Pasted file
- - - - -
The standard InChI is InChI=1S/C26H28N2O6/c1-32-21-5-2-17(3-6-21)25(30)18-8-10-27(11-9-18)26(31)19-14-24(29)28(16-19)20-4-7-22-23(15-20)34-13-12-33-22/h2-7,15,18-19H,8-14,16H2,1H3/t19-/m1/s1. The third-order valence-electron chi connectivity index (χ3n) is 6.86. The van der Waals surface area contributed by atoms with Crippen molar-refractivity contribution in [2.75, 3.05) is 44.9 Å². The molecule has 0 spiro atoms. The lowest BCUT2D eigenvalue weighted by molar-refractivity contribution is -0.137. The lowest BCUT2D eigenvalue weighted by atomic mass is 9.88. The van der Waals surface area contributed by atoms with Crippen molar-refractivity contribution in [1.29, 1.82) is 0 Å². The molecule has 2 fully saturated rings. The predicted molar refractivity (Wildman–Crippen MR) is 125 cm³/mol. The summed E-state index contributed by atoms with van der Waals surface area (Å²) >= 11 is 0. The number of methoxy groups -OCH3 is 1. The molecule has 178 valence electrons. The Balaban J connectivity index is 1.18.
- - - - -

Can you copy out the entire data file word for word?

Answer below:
The standard InChI is InChI=1S/C26H28N2O6/c1-32-21-5-2-17(3-6-21)25(30)18-8-10-27(11-9-18)26(31)19-14-24(29)28(16-19)20-4-7-22-23(15-20)34-13-12-33-22/h2-7,15,18-19H,8-14,16H2,1H3/t19-/m1/s1. The third-order valence-electron chi connectivity index (χ3n) is 6.86. The van der Waals surface area contributed by atoms with Crippen molar-refractivity contribution in [2.75, 3.05) is 44.9 Å². The molecule has 0 spiro atoms. The lowest BCUT2D eigenvalue weighted by molar-refractivity contribution is -0.137. The lowest BCUT2D eigenvalue weighted by atomic mass is 9.88. The van der Waals surface area contributed by atoms with Crippen molar-refractivity contribution in [1.29, 1.82) is 0 Å². The molecule has 2 fully saturated rings. The predicted molar refractivity (Wildman–Crippen MR) is 125 cm³/mol. The summed E-state index contributed by atoms with van der Waals surface area (Å²) >= 11 is 0. The number of methoxy groups -OCH3 is 1. The molecule has 178 valence electrons. The Balaban J connectivity index is 1.18.